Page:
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 Geography of Yemen

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kosovohp
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PostSubject: Geography of Yemen   Tue Nov 09, 2010 1:41 am

Yemen is in the Arab World, in the southern half of the Arabian Peninsula, bordering the Arabian Sea, Gulf of Aden, and Red Sea. It lies south of Saudi Arabia, and west of Oman.

A number of Red Sea islands, including the Hanish Islands, Kamaran and Perim, as well as Socotra in the Arabian Sea belong to Yemen. Many of the islands are volcanic; for example Jabal al-Tair had a volcanic eruption in 2007 and before that in 1883.

At 527,970 km2 (203,850 sq mi), Yemen is the world's 49th-largest country. It is comparable in size to Thailand, and larger than the U.S. state of California. Yemen is situated at 15N 48E / 15N 48E / 15; 48.

Until recently, Yemen's northern border was undefined; the Arabian Desert prevented any human habitation there.

The country can be divided geographically into four main regions: the coastal plains in the west, the western highlands, the eastern highlands, and the Rub al Khali in the east.

The Tihamah ("hot lands" or "hot earth") form a very arid and flat coastal plain. Despite the aridity, the presence of many lagoons makes this region very marshy and a suitable breeding ground for malaria mosquitoes. There are extensive crescent-shaped sand dunes. The evaporation in the Tihamah is so great that streams from the highlands never reach the sea, but they do contribute to extensive groundwater reserves. Today, these are heavily exploited for agricultural use. Near the village of Madar about 48 km (30 mi) north of Sana'a, dinosaur footprints were found, indicating that the area was once a muddy flat.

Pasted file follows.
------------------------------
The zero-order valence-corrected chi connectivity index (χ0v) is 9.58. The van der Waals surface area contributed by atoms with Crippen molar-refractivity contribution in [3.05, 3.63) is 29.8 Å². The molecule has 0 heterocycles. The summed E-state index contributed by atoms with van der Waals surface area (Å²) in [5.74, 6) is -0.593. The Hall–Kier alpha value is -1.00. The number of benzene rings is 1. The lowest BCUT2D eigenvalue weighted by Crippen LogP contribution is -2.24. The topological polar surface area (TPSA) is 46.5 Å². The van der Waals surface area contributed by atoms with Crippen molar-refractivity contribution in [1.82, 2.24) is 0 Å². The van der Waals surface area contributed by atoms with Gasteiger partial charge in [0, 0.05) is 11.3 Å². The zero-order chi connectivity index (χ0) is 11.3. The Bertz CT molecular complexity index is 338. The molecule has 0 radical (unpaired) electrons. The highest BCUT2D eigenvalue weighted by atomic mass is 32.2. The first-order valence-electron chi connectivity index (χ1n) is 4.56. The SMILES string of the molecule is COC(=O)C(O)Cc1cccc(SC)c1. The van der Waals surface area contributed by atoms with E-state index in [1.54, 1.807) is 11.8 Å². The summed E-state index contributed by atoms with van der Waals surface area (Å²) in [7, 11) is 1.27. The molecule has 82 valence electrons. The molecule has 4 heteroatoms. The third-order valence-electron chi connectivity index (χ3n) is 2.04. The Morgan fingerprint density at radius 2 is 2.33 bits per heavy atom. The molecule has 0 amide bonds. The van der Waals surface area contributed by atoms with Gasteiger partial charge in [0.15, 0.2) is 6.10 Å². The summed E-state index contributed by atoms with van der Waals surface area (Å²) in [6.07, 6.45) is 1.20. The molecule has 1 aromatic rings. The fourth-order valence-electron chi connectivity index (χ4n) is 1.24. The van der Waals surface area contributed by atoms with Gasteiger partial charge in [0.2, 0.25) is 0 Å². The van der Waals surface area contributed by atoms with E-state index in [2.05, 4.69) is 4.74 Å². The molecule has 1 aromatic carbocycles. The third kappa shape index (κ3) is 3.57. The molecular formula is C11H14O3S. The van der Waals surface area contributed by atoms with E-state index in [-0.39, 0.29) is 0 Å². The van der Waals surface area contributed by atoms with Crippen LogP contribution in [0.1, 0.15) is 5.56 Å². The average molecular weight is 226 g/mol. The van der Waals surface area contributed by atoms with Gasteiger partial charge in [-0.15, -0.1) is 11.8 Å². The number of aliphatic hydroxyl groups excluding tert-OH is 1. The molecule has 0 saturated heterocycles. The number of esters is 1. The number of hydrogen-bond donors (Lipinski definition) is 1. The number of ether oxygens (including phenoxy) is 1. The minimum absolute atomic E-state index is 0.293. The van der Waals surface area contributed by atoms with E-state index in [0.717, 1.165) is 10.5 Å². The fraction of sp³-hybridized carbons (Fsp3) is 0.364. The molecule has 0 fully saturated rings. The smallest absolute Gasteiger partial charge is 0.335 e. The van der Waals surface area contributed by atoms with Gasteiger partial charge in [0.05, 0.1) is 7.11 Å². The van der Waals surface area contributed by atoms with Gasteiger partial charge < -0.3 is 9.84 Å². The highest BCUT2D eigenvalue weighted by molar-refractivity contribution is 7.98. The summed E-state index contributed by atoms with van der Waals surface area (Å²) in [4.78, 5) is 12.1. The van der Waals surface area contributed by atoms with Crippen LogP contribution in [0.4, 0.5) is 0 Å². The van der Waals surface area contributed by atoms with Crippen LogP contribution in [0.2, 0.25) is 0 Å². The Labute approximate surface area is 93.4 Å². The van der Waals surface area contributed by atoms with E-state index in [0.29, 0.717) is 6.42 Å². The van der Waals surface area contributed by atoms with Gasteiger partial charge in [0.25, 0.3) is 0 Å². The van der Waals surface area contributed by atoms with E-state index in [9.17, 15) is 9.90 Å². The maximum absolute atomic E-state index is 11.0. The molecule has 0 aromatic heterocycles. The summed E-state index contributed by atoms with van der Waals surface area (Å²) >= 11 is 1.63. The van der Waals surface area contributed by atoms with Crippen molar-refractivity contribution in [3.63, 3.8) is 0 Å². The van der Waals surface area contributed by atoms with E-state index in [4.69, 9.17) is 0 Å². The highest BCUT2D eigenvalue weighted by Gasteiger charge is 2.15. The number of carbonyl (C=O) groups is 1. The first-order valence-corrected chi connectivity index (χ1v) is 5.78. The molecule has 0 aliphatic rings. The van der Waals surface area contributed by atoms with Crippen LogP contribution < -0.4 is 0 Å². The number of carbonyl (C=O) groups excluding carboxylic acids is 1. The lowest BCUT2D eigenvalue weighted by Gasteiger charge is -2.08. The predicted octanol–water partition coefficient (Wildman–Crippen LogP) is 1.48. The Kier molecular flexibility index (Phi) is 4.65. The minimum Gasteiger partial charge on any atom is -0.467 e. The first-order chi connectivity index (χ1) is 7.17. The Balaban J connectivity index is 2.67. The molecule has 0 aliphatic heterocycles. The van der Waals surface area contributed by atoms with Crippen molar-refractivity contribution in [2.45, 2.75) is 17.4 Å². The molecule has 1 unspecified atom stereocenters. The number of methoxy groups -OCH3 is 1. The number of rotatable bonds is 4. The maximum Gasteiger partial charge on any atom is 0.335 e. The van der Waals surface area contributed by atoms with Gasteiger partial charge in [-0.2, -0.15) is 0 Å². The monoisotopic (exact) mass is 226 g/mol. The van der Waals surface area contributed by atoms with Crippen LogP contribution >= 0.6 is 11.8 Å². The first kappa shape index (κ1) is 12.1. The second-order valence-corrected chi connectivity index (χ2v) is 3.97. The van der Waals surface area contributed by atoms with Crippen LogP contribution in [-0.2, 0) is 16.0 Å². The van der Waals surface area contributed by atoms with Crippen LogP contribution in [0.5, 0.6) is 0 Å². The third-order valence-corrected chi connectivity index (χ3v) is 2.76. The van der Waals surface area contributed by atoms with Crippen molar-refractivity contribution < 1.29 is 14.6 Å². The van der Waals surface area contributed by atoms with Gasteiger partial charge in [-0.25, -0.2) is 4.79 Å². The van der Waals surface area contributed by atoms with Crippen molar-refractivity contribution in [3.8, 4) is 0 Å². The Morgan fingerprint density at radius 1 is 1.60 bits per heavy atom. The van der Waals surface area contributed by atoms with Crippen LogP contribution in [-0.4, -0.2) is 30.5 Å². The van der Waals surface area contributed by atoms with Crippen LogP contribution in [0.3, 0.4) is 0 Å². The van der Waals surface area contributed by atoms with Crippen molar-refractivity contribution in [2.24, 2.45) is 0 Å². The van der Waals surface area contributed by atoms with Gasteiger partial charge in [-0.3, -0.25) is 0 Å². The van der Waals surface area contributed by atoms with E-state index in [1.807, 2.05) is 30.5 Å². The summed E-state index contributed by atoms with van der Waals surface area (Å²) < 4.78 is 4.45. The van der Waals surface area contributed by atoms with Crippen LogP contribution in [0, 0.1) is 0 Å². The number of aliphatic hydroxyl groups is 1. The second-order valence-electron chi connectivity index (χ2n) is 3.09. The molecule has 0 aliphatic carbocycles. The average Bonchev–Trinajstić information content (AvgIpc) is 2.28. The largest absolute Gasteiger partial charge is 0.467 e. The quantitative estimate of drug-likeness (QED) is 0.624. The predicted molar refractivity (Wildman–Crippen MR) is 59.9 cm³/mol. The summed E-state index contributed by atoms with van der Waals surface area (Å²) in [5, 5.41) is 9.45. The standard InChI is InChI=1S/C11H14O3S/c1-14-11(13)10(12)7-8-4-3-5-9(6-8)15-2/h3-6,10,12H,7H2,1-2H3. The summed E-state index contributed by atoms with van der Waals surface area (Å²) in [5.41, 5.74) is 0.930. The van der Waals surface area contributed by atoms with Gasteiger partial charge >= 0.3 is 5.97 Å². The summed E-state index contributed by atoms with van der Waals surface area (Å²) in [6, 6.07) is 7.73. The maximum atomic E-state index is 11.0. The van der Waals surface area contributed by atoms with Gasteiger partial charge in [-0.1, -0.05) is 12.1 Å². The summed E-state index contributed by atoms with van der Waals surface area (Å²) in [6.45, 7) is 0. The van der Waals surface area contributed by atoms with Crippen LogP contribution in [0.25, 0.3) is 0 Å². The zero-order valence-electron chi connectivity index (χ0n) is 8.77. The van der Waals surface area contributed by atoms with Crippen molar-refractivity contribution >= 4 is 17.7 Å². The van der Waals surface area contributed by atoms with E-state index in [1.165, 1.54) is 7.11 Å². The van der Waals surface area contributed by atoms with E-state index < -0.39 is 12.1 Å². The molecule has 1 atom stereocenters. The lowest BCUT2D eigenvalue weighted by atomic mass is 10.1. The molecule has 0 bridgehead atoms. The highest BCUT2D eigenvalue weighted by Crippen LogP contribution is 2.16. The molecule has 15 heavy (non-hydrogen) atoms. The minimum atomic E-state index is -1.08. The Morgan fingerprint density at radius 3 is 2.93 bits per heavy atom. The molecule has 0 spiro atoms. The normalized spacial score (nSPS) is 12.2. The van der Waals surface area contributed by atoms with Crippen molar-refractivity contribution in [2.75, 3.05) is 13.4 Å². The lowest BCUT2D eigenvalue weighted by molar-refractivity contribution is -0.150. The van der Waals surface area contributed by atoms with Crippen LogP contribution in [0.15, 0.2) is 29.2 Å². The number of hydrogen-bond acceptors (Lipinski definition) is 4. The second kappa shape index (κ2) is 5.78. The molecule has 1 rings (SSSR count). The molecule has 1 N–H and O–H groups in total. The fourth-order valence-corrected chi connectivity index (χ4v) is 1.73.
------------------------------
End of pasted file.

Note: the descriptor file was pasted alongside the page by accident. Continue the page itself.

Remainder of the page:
The Tihamah ends abruptly at the escarpment of the western highlands. This area, now heavily terraced to meet the demand for food, receives the highest rainfall in Arabia, rapidly increasing from 100 mm (3.9 in) per year to about 760 mm (29.9 in) in Ta'izz and over 1,000 mm (39.4 in) in Ibb.

Agriculture here is very diverse, with such crops as sorghum dominating. Cotton and many fruit trees are also grown, with mangoes being the most valuable. Temperatures are hot in the day but fall dramatically at night. There are perennial streams in the highlands but these never reach the sea because of high evaporation in the Tihamah.

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